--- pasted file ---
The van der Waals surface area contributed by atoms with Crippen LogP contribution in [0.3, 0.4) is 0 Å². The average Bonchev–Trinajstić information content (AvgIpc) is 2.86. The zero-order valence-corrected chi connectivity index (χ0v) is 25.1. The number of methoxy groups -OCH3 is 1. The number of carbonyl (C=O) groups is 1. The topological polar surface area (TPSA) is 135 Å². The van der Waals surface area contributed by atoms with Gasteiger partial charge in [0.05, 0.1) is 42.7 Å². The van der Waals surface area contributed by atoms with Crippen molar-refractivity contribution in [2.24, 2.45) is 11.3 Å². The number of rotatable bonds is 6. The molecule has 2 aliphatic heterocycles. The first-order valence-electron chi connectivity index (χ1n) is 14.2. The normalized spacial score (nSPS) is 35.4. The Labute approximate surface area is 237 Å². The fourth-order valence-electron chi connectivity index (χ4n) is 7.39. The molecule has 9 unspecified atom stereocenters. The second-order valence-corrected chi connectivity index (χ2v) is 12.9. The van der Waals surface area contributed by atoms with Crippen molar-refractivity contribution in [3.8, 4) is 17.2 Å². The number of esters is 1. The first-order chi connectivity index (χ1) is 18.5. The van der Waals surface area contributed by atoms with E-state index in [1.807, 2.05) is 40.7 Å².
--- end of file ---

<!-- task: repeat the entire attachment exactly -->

The van der Waals surface area contributed by atoms with Crippen LogP contribution in [0.3, 0.4) is 0 Å². The average Bonchev–Trinajstić information content (AvgIpc) is 2.86. The zero-order valence-corrected chi connectivity index (χ0v) is 25.1. The number of methoxy groups -OCH3 is 1. The number of carbonyl (C=O) groups is 1. The topological polar surface area (TPSA) is 135 Å². The van der Waals surface area contributed by atoms with Gasteiger partial charge in [0.05, 0.1) is 42.7 Å². The van der Waals surface area contributed by atoms with Crippen molar-refractivity contribution in [2.24, 2.45) is 11.3 Å². The number of rotatable bonds is 6. The molecule has 2 aliphatic heterocycles. The first-order valence-electron chi connectivity index (χ1n) is 14.2. The normalized spacial score (nSPS) is 35.4. The Labute approximate surface area is 237 Å². The fourth-order valence-electron chi connectivity index (χ4n) is 7.39. The molecule has 9 unspecified atom stereocenters. The second-order valence-corrected chi connectivity index (χ2v) is 12.9. The van der Waals surface area contributed by atoms with Crippen molar-refractivity contribution in [3.8, 4) is 17.2 Å². The number of esters is 1. The first-order chi connectivity index (χ1) is 18.5. The van der Waals surface area contributed by atoms with E-state index in [1.807, 2.05) is 40.7 Å².